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To cut the fretwire slots at their correct position I have a machine with a set of templates that lets me index a Dremel Crosscut Saw along the length of the fretboard.
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I check the depth of each slot using a piece of fret wire. It is important that the slots are deep enough so that the fretwire doesn't bottom out.
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I use my bandsaw to trim the edges of the fretboard blank.
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And then I use the belt sander to finish up the dimensions.
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This fretboard will have Koa binding with a b/w pinstripe along its length. Here I am gluing on the binding and pinstripe.
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Before I install the fretwire, I install the fretboard dots. I have made these from a marbled white acrylic block.
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Here is a close up of the fretboard before the wire is installed.
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The nut end of the fretboard get trimmed up using the disk sander.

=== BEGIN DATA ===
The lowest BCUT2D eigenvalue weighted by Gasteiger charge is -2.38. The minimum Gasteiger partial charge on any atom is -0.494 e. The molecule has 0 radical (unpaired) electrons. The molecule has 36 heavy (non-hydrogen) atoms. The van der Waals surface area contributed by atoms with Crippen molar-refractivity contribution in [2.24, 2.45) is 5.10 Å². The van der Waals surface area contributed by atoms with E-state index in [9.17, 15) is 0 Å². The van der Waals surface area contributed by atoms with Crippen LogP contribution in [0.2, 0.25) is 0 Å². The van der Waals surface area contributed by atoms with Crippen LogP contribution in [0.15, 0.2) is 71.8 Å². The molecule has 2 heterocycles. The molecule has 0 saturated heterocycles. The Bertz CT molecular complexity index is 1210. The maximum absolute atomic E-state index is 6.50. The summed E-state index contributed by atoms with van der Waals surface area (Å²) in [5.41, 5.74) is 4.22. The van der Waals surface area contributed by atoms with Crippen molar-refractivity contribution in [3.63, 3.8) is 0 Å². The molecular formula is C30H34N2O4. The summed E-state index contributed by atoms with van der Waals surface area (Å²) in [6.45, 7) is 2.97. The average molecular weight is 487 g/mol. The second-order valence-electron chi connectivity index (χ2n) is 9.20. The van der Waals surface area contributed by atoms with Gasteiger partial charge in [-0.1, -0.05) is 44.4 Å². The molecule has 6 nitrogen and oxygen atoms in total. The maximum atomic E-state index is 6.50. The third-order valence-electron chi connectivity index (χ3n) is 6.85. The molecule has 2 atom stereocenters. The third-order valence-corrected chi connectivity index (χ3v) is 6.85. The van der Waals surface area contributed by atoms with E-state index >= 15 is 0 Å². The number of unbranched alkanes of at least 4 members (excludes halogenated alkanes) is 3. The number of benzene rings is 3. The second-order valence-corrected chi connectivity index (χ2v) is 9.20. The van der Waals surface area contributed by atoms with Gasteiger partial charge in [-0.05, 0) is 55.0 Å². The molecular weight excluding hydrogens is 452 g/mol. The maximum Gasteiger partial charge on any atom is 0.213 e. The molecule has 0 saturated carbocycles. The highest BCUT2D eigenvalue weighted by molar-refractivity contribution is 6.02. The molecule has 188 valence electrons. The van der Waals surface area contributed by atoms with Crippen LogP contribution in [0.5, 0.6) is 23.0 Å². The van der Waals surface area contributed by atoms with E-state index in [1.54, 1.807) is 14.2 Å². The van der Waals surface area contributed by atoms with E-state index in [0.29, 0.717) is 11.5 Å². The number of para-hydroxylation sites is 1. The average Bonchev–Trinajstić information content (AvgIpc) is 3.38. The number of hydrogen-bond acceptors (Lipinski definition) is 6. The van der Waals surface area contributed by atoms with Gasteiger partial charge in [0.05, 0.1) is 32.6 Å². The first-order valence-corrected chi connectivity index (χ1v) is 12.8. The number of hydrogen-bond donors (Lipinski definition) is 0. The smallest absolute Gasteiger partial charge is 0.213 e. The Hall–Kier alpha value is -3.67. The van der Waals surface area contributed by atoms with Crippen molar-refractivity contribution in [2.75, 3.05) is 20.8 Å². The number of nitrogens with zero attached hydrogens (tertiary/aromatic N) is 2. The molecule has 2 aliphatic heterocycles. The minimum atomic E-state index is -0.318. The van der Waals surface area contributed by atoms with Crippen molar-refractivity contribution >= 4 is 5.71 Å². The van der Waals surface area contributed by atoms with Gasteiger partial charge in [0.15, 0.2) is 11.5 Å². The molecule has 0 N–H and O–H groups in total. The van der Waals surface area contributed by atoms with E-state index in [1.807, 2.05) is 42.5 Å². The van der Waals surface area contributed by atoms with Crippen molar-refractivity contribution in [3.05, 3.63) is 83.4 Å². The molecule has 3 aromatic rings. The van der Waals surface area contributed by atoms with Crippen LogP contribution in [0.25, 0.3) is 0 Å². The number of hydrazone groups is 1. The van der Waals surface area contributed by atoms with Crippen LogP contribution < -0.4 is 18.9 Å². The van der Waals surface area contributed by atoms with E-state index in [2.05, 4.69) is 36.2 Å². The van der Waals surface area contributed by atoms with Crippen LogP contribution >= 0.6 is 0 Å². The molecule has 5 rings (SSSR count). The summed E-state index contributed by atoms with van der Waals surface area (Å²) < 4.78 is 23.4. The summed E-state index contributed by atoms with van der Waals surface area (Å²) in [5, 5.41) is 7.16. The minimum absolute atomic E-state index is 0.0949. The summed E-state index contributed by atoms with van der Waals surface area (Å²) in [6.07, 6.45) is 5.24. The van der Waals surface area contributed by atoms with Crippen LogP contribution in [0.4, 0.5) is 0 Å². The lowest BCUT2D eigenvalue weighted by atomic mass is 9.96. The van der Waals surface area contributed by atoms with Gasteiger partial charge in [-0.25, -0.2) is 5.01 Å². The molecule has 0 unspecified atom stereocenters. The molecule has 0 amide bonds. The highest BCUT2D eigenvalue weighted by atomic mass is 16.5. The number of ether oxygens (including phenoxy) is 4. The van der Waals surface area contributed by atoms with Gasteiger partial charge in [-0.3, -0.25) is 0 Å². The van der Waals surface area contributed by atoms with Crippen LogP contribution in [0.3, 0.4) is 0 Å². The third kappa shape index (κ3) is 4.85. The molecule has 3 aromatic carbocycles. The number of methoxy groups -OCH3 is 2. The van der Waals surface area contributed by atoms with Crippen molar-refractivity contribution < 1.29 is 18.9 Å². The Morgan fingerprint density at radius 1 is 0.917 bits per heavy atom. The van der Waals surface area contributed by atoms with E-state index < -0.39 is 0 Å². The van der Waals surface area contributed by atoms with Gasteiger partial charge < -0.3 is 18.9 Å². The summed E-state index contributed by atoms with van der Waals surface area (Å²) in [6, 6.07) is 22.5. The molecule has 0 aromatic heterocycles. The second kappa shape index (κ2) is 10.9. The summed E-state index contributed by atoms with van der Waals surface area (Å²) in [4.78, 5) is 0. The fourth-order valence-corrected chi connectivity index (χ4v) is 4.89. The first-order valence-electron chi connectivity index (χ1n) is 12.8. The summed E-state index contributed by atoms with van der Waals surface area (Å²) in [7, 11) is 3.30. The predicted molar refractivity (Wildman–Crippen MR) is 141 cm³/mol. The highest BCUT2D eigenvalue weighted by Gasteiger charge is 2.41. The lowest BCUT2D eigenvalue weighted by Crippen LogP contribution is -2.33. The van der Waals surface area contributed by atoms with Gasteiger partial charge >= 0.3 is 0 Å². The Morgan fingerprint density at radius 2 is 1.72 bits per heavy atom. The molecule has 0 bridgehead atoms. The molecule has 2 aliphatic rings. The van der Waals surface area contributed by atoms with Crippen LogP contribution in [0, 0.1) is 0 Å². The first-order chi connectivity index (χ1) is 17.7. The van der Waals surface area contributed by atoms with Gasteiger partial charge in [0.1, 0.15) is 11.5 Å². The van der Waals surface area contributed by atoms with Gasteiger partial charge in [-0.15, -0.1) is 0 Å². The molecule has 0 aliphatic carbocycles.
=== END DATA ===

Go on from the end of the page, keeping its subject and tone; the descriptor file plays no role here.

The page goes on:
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Now I am ready to install the fret wire. I first cut a piece of fretwire for each fret so that it is a bit longer than the board is wide.
( 197 ) 31-Jan-2012
Since the fretboard is bound, the fretwire slot stops at the binding. This means that the fretwire must have the tang removed from the ends of the wire. I have special jig to hold the wire at the correct angle so I can easily sand the tang off of the wire.
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Here you can see the end of a piece of fretwire with the tang removed.
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I use a brass hammer and an anvil to hammer the fretwire into place. I inspect each piece of wire to ensure that it is fully seated on the fretboard.
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Here is a picture of the fretboard with the wire installed.
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I place a small drop of thin cyanoacrylate glue on the end of each fret. The glue quickly wicks up into the fret slot and glues the free end of the fretwire to the binding.
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Finally I use the belt sander to sand the ends of the fretwire flush qith the binding. I will shape the ends of the fretwire later.